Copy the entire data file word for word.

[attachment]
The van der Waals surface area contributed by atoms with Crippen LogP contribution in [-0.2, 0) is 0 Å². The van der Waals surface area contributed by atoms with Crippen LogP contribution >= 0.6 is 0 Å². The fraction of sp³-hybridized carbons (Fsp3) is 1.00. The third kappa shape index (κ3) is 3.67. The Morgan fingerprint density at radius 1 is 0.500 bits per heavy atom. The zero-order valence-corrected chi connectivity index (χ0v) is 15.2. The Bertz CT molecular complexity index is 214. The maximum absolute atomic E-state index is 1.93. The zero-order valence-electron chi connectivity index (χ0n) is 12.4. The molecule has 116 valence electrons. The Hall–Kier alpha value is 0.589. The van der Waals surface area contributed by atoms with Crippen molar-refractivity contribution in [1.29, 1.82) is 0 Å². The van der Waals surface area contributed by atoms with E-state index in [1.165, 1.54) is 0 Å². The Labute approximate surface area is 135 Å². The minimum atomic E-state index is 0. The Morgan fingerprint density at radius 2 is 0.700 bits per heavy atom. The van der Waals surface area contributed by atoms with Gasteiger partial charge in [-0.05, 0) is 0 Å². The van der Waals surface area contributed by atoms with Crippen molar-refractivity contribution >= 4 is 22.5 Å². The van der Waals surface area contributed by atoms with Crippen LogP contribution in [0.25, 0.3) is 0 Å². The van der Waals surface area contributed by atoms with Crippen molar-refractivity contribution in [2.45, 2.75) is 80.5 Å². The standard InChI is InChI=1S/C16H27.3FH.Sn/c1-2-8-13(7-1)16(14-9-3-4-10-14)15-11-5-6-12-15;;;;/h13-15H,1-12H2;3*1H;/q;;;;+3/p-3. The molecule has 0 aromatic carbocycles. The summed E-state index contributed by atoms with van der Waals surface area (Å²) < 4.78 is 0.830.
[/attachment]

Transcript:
The van der Waals surface area contributed by atoms with Crippen LogP contribution in [-0.2, 0) is 0 Å². The van der Waals surface area contributed by atoms with Crippen LogP contribution >= 0.6 is 0 Å². The fraction of sp³-hybridized carbons (Fsp3) is 1.00. The third kappa shape index (κ3) is 3.67. The Morgan fingerprint density at radius 1 is 0.500 bits per heavy atom. The zero-order valence-corrected chi connectivity index (χ0v) is 15.2. The Bertz CT molecular complexity index is 214. The maximum absolute atomic E-state index is 1.93. The zero-order valence-electron chi connectivity index (χ0n) is 12.4. The molecule has 116 valence electrons. The Hall–Kier alpha value is 0.589. The van der Waals surface area contributed by atoms with Crippen molar-refractivity contribution in [1.29, 1.82) is 0 Å². The van der Waals surface area contributed by atoms with E-state index in [1.165, 1.54) is 0 Å². The Labute approximate surface area is 135 Å². The minimum atomic E-state index is 0. The Morgan fingerprint density at radius 2 is 0.700 bits per heavy atom. The van der Waals surface area contributed by atoms with Gasteiger partial charge in [-0.05, 0) is 0 Å². The van der Waals surface area contributed by atoms with Crippen molar-refractivity contribution >= 4 is 22.5 Å². The van der Waals surface area contributed by atoms with Crippen LogP contribution in [0.25, 0.3) is 0 Å². The van der Waals surface area contributed by atoms with Crippen molar-refractivity contribution in [2.45, 2.75) is 80.5 Å². The standard InChI is InChI=1S/C16H27.3FH.Sn/c1-2-8-13(7-1)16(14-9-3-4-10-14)15-11-5-6-12-15;;;;/h13-15H,1-12H2;3*1H;/q;;;;+3/p-3. The molecule has 0 aromatic carbocycles. The summed E-state index contributed by atoms with van der Waals surface area (Å²) < 4.78 is 0.830.